Home > A Reaper at the Gates (An Ember in the Ashes #3)(3)

A Reaper at the Gates (An Ember in the Ashes #3)(3)
Author: Sabaa Tahir

She will be vexed with me. This isn’t the first time I’ve disappeared on her when I’m supposed to be training as Soul Catcher. Though she is a jinn, Shaeva has little skill in dealing with dissembling students. I, on the other hand, spent fourteen years concocting ways to skip out on Blackcliff’s Centurions. Getting caught at Blackcliff meant a whipping from my mother, the Commandant. Shaeva usually just glowers at me.

“Perhaps I too should institute whippings.” Shaeva’s voice cuts through the air like a scim, and I nearly jump out of my skin. “Would you then appear when you are supposed to, Elias, instead of shirking your responsibilities to play hero?”

“Shaeva! I was just . . . ah, are you . . . steaming?” Vapor rises in thick plumes from the jinn woman.

“Someone”—she glares at me—“forgot to hang up the washing. I was out of shirts.”

And since she is a jinn, her unnaturally high body heat will dry her washed laundry . . . after an hour or two of unpleasant dampness, I’m sure. No wonder she looks like she wants to kick me in the face.

Shaeva tugs at my arm, her ever-present jinn warmth driving away the cold that has seeped into my bones. Moments later, we are miles from the border. My head spins from the magic she uses to move us so swiftly through the Forest.

At the sight of the glowing red jinn grove, I groan. I hate this place. The jinn might be locked in the trees, but they still have power within this small space, and they use it to get into my head whenever I enter.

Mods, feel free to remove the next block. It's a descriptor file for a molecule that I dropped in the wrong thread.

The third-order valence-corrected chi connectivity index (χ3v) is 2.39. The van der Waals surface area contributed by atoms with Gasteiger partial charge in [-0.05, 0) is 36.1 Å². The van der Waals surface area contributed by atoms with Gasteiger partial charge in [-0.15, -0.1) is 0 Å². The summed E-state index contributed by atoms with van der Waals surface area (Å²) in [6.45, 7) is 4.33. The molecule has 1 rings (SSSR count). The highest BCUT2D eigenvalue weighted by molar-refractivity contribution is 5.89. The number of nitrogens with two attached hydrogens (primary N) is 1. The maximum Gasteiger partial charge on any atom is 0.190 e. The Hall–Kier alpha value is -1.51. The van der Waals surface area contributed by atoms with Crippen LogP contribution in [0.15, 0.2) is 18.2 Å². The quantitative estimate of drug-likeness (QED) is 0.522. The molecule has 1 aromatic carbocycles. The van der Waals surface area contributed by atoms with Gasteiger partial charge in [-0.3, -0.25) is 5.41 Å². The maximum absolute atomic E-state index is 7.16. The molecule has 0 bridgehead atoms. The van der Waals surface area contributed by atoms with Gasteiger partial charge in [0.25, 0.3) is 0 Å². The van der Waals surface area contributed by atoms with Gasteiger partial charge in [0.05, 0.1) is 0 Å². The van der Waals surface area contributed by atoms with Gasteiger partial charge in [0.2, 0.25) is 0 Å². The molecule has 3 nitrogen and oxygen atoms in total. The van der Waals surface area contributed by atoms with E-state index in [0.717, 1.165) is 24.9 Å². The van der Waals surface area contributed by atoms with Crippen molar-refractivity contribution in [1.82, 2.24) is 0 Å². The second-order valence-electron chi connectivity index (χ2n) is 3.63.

Shaeva rolls her eyes, as if dealing with a particularly irritating younger sibling. The Soul Catcher flicks her hand, and when I pull my arm away, I find I cannot walk more than a few feet. She’s put up some sort of ward. She must finally be losing her patience with me if she’s resorting to imprisonment.

I try to keep my temper—and fail. “That’s a nasty trick.”

“And one you could disarm easily if you stayed still long enough for me to teach you how.” She nods to the jinn grove, where spirits wind through the trees. “The ghost of a child needs soothing, Elias. Go. Let me see what you have learned these past weeks.”

“I shouldn’t be here.” I give the ward a violent if ineffectual shove. “Laia and Darin and Mamie need me.”

Shaeva leans into the hollow of a tree and glances up at the snippets of star and sky visible through the bare branches. “An hour until midnight. The raid must be under way. Laia will be in danger. Darin and Afya too. Enter the grove and help this ghost move on. If you do, I will drop the ward and you can leave. Or your friends can keep waiting.”

“You’re grumpier than usual,” I say. “Did you skip breakfast?”

“Stop stalling.”

I mutter a curse and mentally arm myself against the jinn, imagining a barrier around my mind that they cannot penetrate with their evil whispers. With each step into the grove, I sense them watching. Listening.

A moment later, laughter echoes in my head. It is layered—voice upon voice, mockery upon mockery. The jinn.

You cannot help the ghosts, fool mortal. And you cannot help Laia of Serra. She shall die a slow, painful death.

The jinns’ malice spears through my carefully constructed defenses. The creatures plumb my darkest thoughts, parading images of a dead, broken Laia before me until I cannot tell where the jinn grove ends and their twisted visions begin.

I close my eyes. Not real. I open them to find Helene slain at the base of the nearest tree. Darin lies beside her. Beyond him, Mamie Rila. Shan, my foster brother. I am reminded of the battlefield of death from the First Trial so long ago—and yet this is worse because I thought I left violence and suffering behind me.

I recall Shaeva’s lessons. In the grove, the jinn have the power to control your mind. To exploit your weaknesses. I try to shake the jinn away, but they hold fast, their whispers snaking into me. At my side, Shaeva stiffens.

Hail, traitor. They slip into formal speech when they speak to the Soul Catcher. Thy doom is upon thee. The air reeks of it.